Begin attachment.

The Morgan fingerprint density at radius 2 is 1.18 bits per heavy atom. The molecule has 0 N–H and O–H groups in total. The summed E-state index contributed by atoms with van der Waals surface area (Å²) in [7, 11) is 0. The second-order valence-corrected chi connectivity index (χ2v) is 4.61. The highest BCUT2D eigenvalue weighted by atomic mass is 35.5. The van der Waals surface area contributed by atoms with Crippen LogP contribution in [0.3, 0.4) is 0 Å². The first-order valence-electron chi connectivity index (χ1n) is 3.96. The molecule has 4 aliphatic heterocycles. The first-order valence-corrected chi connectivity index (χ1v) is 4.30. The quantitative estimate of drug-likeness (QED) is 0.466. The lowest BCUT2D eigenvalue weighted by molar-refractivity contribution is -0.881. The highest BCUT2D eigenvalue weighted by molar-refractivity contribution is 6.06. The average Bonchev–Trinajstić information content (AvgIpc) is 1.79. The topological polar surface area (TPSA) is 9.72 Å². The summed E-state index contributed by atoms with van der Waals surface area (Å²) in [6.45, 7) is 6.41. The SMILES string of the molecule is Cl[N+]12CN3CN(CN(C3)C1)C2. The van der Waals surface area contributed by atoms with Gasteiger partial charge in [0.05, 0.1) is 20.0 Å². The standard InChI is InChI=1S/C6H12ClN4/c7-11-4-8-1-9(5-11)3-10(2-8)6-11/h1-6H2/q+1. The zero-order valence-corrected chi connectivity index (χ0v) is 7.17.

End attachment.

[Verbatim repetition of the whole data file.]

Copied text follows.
The Morgan fingerprint density at radius 2 is 1.18 bits per heavy atom. The molecule has 0 N–H and O–H groups in total. The summed E-state index contributed by atoms with van der Waals surface area (Å²) in [7, 11) is 0. The second-order valence-corrected chi connectivity index (χ2v) is 4.61. The highest BCUT2D eigenvalue weighted by atomic mass is 35.5. The van der Waals surface area contributed by atoms with Crippen LogP contribution in [0.3, 0.4) is 0 Å². The first-order valence-electron chi connectivity index (χ1n) is 3.96. The molecule has 4 aliphatic heterocycles. The first-order valence-corrected chi connectivity index (χ1v) is 4.30. The quantitative estimate of drug-likeness (QED) is 0.466. The lowest BCUT2D eigenvalue weighted by molar-refractivity contribution is -0.881. The highest BCUT2D eigenvalue weighted by molar-refractivity contribution is 6.06. The average Bonchev–Trinajstić information content (AvgIpc) is 1.79. The topological polar surface area (TPSA) is 9.72 Å². The summed E-state index contributed by atoms with van der Waals surface area (Å²) in [6.45, 7) is 6.41. The SMILES string of the molecule is Cl[N+]12CN3CN(CN(C3)C1)C2. The van der Waals surface area contributed by atoms with Gasteiger partial charge in [0.05, 0.1) is 20.0 Å². The standard InChI is InChI=1S/C6H12ClN4/c7-11-4-8-1-9(5-11)3-10(2-8)6-11/h1-6H2/q+1. The zero-order valence-corrected chi connectivity index (χ0v) is 7.17.